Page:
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House to Call Farm Bill Showdown With Senate

With the support of the Trump administration, the Republican-controlled House wrote welfare reform into the farm bill. Now, GOP leaders say they will call a vote as early as Tuesday in the House for a face-to-face confrontation with the Senate over broader and more rigorous work requirements affecting an estimated 7 million food stamp recipients.

SNAP has been the major dispute between the chambers for months, although there are significant disagreements over stewardship and crop-subsidy limits. The House would eliminate a green-payment program for working lands and loosen the rules for collecting subsidies. The Senate would keep the Conservation Stewardship Program and limit subsidies to farmers, their spouses, and one “manager” per farm.

Farm bill disagreements are starkest on SNAP. On their second attempt, House Republicans passed a farm bill that would require “work-capable” adults ages 18 to 59 to work at least 20 hours a week or spend equivalent time in job training or workfare. States would be given $1 billion a year for training programs for an expected 3 million people — $30 a month per person — who don’t meet the 20-hour rule. The bipartisan Senate bill leaves in place the current SNAP requirement for recipients to register for work and to accept a suitable job if offered.

“Obviously, we have differences,” said Senate Agriculture Chairman Pat Roberts. “I’m trying to get a farm bill done.”

In the language of parliamentary procedure, the House will vote on a motion to go to conference, the most frequent method of reconciling divergent bills. With that vote out of the way, House and Senate leaders will be free to appoint their conferees, the small group of negotiators who will write a final version of the bill. Typically, the senior Republicans and Democrats on the Agriculture Committees are in charge of negotiations. Roberts will chair the conference.

Although the 2018 farm law does not expire until September 30, lawmakers may already feel time is slipping away. The House will be in session for only five weeks before the end of September. In the estimation of one farm lobbyist, the House and Senate negotiators are unlikely to convene a public session before September, considering the House will recess for a month in August. Conference committees are obliged to conduct one public meeting.

Most of the negotiations for the final draft of the 2014 law were conducted in private among the four leaders — Senate Agriculture Chairwoman Debbie Stabenow, Republican Senator Thad Cochran, House Agriculture Chairman Frank Lucas, and Democratic Representative Collin Peterson. Stabenow tenaciously, and successfully, opposed food-stamp cuts that would reduce enrollment. Her approach showed the powerful effect that a determined conferee can have on legislation.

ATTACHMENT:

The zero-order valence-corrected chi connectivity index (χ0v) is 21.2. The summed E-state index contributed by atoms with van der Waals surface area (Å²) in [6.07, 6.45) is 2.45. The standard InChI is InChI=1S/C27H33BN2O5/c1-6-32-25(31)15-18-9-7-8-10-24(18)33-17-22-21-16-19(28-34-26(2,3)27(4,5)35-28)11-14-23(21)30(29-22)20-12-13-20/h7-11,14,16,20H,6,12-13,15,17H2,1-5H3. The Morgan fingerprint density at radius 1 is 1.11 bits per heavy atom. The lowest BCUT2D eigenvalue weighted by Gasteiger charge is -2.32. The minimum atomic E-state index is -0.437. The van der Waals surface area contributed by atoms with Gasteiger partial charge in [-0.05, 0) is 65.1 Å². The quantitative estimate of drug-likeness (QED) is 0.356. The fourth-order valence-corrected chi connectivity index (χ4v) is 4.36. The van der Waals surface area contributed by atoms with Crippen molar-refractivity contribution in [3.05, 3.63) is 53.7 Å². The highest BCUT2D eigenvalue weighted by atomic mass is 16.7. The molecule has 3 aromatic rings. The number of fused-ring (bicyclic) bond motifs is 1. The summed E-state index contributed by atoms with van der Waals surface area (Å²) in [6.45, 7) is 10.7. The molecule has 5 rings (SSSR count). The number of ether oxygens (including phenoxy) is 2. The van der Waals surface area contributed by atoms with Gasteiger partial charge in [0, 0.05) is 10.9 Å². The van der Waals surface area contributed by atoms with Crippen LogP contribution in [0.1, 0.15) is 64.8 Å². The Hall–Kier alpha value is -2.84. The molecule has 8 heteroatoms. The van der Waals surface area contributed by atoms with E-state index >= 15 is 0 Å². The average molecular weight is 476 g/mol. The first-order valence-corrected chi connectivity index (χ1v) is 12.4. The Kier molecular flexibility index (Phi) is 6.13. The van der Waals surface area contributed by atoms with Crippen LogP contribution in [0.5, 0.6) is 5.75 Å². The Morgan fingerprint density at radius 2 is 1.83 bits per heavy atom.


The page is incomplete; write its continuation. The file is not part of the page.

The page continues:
House Agriculture Chairman Michael Conaway, who has pursued change in SNAP rules for years, has said he expects the 2018 farm bill will include tougher work requirements. Roberts and Stabenow have said divisive legislation stands little chance of passage in the Senate. Republicans control the 100-member Senate by a two-vote margin. The GOP has a 236-193 advantage over Democrats in the House with six vacant seats.

Collin Peterson, the Democratic leader on the House Agriculture Committee, has said he will side with the Senate on SNAP. Democrats say Conaway blindsided them with his work-rule package, changes that were not discussed during a two-year series of hearings on SNAP.

“The partisan House version … would move America backward by taking food assistance away from substantial numbers of people in need and making SNAP less effective at reducing food insecurity and supporting low-income families,” said Robert Greenstein of the think tank Center on Budget and Policy Priorities. “When House and Senate members negotiate a final farm bill, they should hew to the Senate approach — working across party lines to produce a bill that improves rather than weakens America’s most effective antihunger program.”

With the economy expanding and the unemployment rate low, “the timing is ideal for expanding work requirements among nondisabled working-age adults in social welfare programs,” said the White House’s Council of Economic Advisors. In a report, the council said, “[T]he share of working-age Americans participating in the labor force has fallen behind the share in peer countries over the last several years.” President Trump signed an executive order in April calling for new or stronger work requirements for social safety net programs. Trump applauded on social media the passage of the House farm bill. “Farm Bill just passed in the House. So happy to see work requirements included. Big win for the farmers!” tweeted the president.

To read the executive summary of the White House report or for a link to the full report, click here.

To read a Congressional Research Service report on conference committees, click here.

Produced with FERN, non-profit reporting on food, agriculture, and environmental health.
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